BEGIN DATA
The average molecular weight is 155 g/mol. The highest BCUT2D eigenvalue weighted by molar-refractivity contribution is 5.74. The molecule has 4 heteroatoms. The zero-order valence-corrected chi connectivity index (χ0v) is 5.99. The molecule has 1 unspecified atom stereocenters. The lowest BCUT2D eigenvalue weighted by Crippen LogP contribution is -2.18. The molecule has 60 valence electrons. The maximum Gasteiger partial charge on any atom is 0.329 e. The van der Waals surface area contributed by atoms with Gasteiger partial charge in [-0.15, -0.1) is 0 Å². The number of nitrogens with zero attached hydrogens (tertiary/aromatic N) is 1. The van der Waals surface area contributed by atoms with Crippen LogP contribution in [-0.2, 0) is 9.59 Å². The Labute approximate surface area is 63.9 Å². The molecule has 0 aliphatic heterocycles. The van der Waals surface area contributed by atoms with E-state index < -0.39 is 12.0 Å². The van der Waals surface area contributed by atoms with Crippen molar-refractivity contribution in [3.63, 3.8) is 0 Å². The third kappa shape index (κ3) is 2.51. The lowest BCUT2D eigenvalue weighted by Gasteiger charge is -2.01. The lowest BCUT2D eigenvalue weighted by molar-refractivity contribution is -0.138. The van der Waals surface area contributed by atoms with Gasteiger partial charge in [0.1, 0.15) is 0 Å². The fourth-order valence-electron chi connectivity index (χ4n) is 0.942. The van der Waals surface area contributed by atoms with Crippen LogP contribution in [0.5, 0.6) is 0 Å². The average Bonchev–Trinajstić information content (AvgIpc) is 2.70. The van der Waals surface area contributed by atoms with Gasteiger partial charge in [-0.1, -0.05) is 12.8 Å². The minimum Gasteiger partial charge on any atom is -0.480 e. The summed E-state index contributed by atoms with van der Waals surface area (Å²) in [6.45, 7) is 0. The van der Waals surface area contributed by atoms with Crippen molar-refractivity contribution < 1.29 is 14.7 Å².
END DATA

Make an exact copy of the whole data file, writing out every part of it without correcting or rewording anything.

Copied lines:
The average molecular weight is 155 g/mol. The highest BCUT2D eigenvalue weighted by molar-refractivity contribution is 5.74. The molecule has 4 heteroatoms. The zero-order valence-corrected chi connectivity index (χ0v) is 5.99. The molecule has 1 unspecified atom stereocenters. The lowest BCUT2D eigenvalue weighted by Crippen LogP contribution is -2.18. The molecule has 60 valence electrons. The maximum Gasteiger partial charge on any atom is 0.329 e. The van der Waals surface area contributed by atoms with Gasteiger partial charge in [-0.15, -0.1) is 0 Å². The number of nitrogens with zero attached hydrogens (tertiary/aromatic N) is 1. The van der Waals surface area contributed by atoms with Crippen LogP contribution in [-0.2, 0) is 9.59 Å². The Labute approximate surface area is 63.9 Å². The molecule has 0 aliphatic heterocycles. The van der Waals surface area contributed by atoms with E-state index < -0.39 is 12.0 Å². The van der Waals surface area contributed by atoms with Crippen molar-refractivity contribution in [3.63, 3.8) is 0 Å². The third kappa shape index (κ3) is 2.51. The lowest BCUT2D eigenvalue weighted by Gasteiger charge is -2.01. The lowest BCUT2D eigenvalue weighted by molar-refractivity contribution is -0.138. The van der Waals surface area contributed by atoms with Gasteiger partial charge in [0.1, 0.15) is 0 Å². The fourth-order valence-electron chi connectivity index (χ4n) is 0.942. The van der Waals surface area contributed by atoms with Crippen LogP contribution in [0.5, 0.6) is 0 Å². The average Bonchev–Trinajstić information content (AvgIpc) is 2.70. The van der Waals surface area contributed by atoms with Gasteiger partial charge in [-0.1, -0.05) is 12.8 Å². The minimum Gasteiger partial charge on any atom is -0.480 e. The summed E-state index contributed by atoms with van der Waals surface area (Å²) in [6.45, 7) is 0. The van der Waals surface area contributed by atoms with Crippen molar-refractivity contribution < 1.29 is 14.7 Å².